07 March 2013

Those Places Thursday: Shenandoah

Shenandoah is a borough situated in Schuykill County. It was first settled in 1835 by Peter Kehley, a farmer. He sold his land rights to the Philadelphia Land Company, which in turn laid out the town.

Anthracite coal was discovered in the 1830's in the area, which led to the town's growth and prosperity, especially during the Civil War when the need for coal was great. Incorporated as a Borough in 16 January 1866, the town served as a magnet for immigrants.

My Walsh/Welsh and Keating families are from Shenandoah. They - like many Irish immigrants - worked in the coal mines. In the 1870s many Irish settled in town. By the end of the decade, the immigration trend swtiched to more immigrants from the Eastern European countries, especially Lithuania, Poland, the Ukraine, and Slovakia. The immigrants were hard workers many of whom spent the better part of their lives in the coal mines.

Anthracite coal burned cleaner than soft coal and had become the main heating fuel in many cities and towns on the East Coast. On 12 May 1902 the miners in Shenandoah joined the Great Coal Strike of 1902, demanding better wages, union recognition and shorter hours. The PA National Guard was called into Shenandoah on 30 July after 5,000 strikers began to riot when scabs were brought in. Deputy Sheriff Rowland Beddall was stoned, three men were killed and many more injured during the riot. It took President Theodore Roosevelt intervening to get the issue resolved. Before it was resolved however, many of the miners and their families left the area. Some even returned to Europe. Commissioner of Labor Carroll D. Wright stated that of the 147,000 strikers, 30,000 left the area. He estimated that of those 30,000 who left, between 8,000 to 10,000 returned to Europe. The strike lasted for 163 days, ending on 23 October 1902.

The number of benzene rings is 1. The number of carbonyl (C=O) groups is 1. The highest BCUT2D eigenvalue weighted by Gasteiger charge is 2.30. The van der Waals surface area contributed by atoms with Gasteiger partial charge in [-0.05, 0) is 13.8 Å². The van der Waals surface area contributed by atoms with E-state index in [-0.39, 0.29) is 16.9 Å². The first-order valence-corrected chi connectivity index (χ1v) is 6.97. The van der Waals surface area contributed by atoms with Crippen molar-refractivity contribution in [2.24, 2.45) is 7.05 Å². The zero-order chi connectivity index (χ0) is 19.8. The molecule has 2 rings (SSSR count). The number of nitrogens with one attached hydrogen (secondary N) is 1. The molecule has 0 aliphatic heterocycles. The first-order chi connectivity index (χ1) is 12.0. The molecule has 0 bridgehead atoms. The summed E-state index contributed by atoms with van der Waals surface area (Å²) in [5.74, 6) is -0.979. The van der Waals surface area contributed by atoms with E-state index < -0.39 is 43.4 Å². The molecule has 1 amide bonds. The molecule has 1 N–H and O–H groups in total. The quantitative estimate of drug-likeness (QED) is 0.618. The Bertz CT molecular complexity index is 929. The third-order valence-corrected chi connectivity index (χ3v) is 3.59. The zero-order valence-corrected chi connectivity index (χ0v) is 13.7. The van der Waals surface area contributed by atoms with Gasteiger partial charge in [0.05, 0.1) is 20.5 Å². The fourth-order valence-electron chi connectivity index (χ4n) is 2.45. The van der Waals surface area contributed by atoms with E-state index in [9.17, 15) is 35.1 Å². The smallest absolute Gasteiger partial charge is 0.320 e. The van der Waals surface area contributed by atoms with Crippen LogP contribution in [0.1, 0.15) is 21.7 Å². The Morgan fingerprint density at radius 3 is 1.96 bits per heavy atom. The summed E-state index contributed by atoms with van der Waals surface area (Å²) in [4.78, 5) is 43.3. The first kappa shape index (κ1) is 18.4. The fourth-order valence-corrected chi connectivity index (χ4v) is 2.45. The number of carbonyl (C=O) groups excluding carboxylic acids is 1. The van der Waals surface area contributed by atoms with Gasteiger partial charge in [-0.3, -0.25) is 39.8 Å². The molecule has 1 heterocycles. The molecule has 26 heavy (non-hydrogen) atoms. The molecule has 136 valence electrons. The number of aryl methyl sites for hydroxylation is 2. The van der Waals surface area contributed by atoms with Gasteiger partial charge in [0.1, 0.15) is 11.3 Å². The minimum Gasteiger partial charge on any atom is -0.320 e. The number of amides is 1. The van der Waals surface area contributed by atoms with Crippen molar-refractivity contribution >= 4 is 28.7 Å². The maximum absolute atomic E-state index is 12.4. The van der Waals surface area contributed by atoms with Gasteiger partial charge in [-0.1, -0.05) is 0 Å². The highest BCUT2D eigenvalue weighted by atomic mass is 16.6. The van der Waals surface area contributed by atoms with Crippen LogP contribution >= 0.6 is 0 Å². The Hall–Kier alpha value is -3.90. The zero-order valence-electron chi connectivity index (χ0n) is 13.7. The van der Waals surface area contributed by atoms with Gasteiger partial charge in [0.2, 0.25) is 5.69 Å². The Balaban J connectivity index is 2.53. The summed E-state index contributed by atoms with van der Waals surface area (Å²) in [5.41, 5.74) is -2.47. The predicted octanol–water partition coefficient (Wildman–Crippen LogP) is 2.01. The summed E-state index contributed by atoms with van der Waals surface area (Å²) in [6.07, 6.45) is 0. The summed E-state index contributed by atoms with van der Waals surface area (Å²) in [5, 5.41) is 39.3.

The Greater Shenandoah Area Historical Society was organized in October 1998 to preerve the history of the town.
Shenandoah is the birthplace of the pierogie! In 1952, Mary Twardzik's son Ted used his mom's original pierogie recipe and launched the Shenandoah-based, brand Mrs. T's Pierogies'. After college, Ted returned home to Shenandoah to start his piergie business. He quickly outgrew his mom's kitchen and moved to his father's former tavern. The company today is run with the help of Ateeco Corp. Pierogies are potato-stuffed pasta pockets. Fillings can vary.

The Sixth Annual Kielbasa Festival
Shenandoah is known as the Kielbasa Capital of the Eastern Coast, thanks to kielbasa makers like Capital Food Store, Lucky’s Kielbasi Shop and Kowalonek Kielbasi Shop. The three businesses will be among those at the Sixth Annual Kielbasa Festival on Saturday, 18 May. Enjoy Eastern European foord, games and the Shenandoah All Star Polka Band at the Festival. There will be Polish Pottery and Matryoshka Dolls and an appearance from the Kielbasa Man! A kielbasa making contest is also scheduled. It will be held in the 100 block of N. Main Street (Route 924). The festival runs from 11 a.m. to 5 p.m. and is organized by the Downtown Shenandoah Inc.

The Downtown Shenandoah Inc. also promotes the Downtown Shenandoah Kielbasi & Pierogie
Golf Open Tournament on 21 June. The Heritage Day and the Parade of Nations is scheduled for 24 August.

 

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